Decades of spiralling drug resistance have unleashed a global antibiotic crisis. Ordinary infections are untreatable, and a scratch from a pet can kill. A sacrifice is required to keep the majority safe: no one over seventy is allowed new antibiotics. The elderly are sent to hospitals nicknamed ‘The Waiting Rooms’ … hospitals where no one ever gets well.
Twenty years after the crisis takes hold, Kate begins a search for her birth mother, armed only with her name and her age. As Kate unearths disturbing facts about her mother’s past, she puts her family in danger and risks losing everything. Because Kate is not the only secret that her mother is hiding. Someone else is looking for her, too.
Sweeping from an all-too-real modern Britain to a pre-crisis South Africa, The Waiting Rooms is epic in scope, richly populated with unforgettable characters, and a tense, haunting vision of a future that is only a few mutations away.
Happy Wednesday, my favourite day because it’s half-way to the weekend! I’m bringing you a rewind Wednesday post back to a May release, in the shape of The Waiting Rooms written by Eve Smith and published by publishing extraordinaires Orenda Books (obviously, it’s Orentober after all!)! I want to thank Karen for kindly sending me and emergency ecopy of this unsettling dystopian. The Waiting Rooms was the last book I read before the country went into lockdown, and my gosh I am glad that I read it then because the eerie plausibility was frightening! This book has received such high praise from the book community and was even included on the possible longlisters of the Not Booker Prize this year! The Waiting Rooms became available on paperback the 14th of May and electronically the 14th of March, you can grab yourself a copy here!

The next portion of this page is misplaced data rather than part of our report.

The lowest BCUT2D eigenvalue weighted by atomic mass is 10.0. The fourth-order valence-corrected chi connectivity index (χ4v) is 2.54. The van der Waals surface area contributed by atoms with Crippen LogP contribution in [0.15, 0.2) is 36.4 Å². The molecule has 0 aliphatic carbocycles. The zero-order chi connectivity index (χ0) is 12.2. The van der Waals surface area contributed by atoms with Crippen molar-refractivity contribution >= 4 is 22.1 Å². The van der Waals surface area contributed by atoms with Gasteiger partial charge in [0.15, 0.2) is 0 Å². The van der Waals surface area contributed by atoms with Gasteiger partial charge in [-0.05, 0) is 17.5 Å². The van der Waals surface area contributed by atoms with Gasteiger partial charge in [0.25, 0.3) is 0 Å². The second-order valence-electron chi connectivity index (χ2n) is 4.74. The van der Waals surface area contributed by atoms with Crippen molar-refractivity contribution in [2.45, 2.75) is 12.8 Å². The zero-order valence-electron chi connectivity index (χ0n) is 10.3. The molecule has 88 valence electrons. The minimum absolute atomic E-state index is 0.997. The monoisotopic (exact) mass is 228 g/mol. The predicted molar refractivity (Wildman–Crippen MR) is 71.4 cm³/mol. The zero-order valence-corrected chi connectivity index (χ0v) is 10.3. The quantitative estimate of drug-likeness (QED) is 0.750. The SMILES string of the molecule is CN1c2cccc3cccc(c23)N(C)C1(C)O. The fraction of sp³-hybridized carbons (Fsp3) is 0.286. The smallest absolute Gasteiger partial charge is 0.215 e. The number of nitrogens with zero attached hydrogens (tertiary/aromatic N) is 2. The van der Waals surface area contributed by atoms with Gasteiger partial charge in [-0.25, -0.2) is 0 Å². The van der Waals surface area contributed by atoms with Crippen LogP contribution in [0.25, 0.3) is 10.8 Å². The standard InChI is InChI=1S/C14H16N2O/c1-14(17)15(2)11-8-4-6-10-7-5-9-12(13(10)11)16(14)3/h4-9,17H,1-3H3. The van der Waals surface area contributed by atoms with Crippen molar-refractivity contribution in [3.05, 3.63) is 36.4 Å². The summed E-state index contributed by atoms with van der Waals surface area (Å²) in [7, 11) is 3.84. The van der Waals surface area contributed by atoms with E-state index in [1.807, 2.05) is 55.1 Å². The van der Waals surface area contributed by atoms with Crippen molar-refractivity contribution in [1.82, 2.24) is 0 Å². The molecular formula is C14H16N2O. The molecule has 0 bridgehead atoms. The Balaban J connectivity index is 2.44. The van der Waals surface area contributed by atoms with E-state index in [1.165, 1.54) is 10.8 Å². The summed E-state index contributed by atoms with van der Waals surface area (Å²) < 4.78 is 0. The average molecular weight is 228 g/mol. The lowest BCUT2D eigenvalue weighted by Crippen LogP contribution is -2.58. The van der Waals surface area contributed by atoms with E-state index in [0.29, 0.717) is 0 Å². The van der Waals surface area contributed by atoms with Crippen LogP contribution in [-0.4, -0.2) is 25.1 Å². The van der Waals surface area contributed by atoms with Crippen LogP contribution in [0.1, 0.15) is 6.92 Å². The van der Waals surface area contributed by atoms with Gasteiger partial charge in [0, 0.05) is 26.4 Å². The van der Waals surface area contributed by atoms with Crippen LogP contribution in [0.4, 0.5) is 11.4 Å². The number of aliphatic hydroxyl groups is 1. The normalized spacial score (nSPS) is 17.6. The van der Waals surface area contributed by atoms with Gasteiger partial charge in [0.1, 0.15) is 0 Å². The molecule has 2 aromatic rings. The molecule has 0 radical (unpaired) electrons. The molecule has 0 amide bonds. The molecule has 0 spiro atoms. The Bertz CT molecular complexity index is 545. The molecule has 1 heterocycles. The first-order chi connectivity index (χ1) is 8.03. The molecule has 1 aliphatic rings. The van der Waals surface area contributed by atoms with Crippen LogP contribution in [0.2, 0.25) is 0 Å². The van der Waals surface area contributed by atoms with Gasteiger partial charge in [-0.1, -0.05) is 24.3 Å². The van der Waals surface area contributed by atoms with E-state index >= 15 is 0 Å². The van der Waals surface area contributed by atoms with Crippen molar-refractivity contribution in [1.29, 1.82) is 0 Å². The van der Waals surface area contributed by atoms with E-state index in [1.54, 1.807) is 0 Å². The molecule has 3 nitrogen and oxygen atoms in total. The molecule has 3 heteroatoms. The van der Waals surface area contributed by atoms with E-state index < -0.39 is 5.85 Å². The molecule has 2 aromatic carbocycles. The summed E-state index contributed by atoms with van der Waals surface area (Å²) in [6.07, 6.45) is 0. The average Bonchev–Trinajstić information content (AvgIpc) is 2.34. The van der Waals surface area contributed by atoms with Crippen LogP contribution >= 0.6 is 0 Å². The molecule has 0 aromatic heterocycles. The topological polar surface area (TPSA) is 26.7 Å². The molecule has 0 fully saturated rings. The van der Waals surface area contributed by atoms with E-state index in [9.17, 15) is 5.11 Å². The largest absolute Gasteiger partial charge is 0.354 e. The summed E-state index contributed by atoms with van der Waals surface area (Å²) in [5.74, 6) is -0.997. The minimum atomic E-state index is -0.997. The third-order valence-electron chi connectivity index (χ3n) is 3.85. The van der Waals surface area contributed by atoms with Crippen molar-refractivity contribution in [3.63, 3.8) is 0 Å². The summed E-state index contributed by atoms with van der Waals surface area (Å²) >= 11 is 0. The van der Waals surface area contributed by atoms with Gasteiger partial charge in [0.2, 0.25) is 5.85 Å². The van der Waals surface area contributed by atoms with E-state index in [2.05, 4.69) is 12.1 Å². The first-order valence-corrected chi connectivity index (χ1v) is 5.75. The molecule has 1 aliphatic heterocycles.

I started this dystopian on a Saturday afternoon, before a pandemic had been made a pandemic and it horrified me then, now in our times I see it as a fictional masking of a very relevant message, one that adds to the fearful theme sewn throughout The Waiting Rooms. Eve has created a stunningly written pandemic feel dystopian, one that is both harrowing and emotive in theme and execution. This is a plausible tale of antibiotic resistance crisis that arises due to the human populations reliance upon antibiotics causing diseases or issues that once could be treated easily have now become more difficult, creating a higher death toll. Small infections are feared, childbirth statistics dropped due to fear of infection and an age of a patient could come between themselves and treatment. Where patients over a certain age are sacrificed for those who are deemed as healthier and more worthy of survival. Although, as a reader you’re aware that this tale that Eve has weaved is of a fictional nature, as you delve into the information that she has researched into, that is when you realise that The Waiting Rooms could be one of the most realistic dystopian that you have ever read. A poignant read that entangles a medical tale with a more personal, heartfelt one will give you goosebumps and keep your heart tied to the characters that crop up throughout.
The Waiting Rooms is a superbly written novel that spans a twenty year time frame and thousands of miles from South Africa to Great Britain, one that revolves around grief, forgiveness and a possible medical future. The uneasy theme that echoes throughout the pages of this debut will hold your attention, like watching a train crash of humanity in slow motion. This novel shocked me, it sobered me and it gave me all the goosebumps that great books always do. For me The Waiting Rooms is one of the best dystopian reads that I have had the pleasure of reading, this book is going to be huge, it’s a book that will stay with me – haunt me – and one I will scream about from the rooftops.
Thanks for checking in to todays Rewind Wednesdays, make sure to tune in tomorrow for a special Q&A with Eve! Have you read this chilling dystopian? Make sure to share your thoughts / reviews / book pictures on Twitter and Instagram using the hashtag #Orentober – I can’t wai8t to check them out!
Until next time,